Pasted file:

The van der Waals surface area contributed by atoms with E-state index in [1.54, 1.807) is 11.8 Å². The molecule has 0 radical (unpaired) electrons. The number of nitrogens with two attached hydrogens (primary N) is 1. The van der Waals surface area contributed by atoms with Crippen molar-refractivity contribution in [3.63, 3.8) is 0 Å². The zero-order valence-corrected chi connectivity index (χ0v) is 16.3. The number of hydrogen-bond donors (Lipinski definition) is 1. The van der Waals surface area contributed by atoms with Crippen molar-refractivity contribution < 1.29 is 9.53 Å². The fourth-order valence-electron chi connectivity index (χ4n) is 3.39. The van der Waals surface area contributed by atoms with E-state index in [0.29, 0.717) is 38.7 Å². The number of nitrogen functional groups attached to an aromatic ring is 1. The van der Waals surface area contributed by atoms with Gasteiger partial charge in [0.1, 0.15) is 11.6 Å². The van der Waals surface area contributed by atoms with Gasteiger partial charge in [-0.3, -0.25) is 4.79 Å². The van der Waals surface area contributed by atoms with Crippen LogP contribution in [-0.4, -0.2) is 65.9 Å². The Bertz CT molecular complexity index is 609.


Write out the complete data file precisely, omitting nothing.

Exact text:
The van der Waals surface area contributed by atoms with E-state index in [1.54, 1.807) is 11.8 Å². The molecule has 0 radical (unpaired) electrons. The number of nitrogens with two attached hydrogens (primary N) is 1. The van der Waals surface area contributed by atoms with Crippen molar-refractivity contribution in [3.63, 3.8) is 0 Å². The zero-order valence-corrected chi connectivity index (χ0v) is 16.3. The number of hydrogen-bond donors (Lipinski definition) is 1. The van der Waals surface area contributed by atoms with Crippen molar-refractivity contribution < 1.29 is 9.53 Å². The fourth-order valence-electron chi connectivity index (χ4n) is 3.39. The van der Waals surface area contributed by atoms with E-state index in [0.29, 0.717) is 38.7 Å². The number of nitrogen functional groups attached to an aromatic ring is 1. The van der Waals surface area contributed by atoms with Gasteiger partial charge in [0.1, 0.15) is 11.6 Å². The van der Waals surface area contributed by atoms with Gasteiger partial charge in [-0.3, -0.25) is 4.79 Å². The van der Waals surface area contributed by atoms with Crippen LogP contribution in [-0.4, -0.2) is 65.9 Å². The Bertz CT molecular complexity index is 609.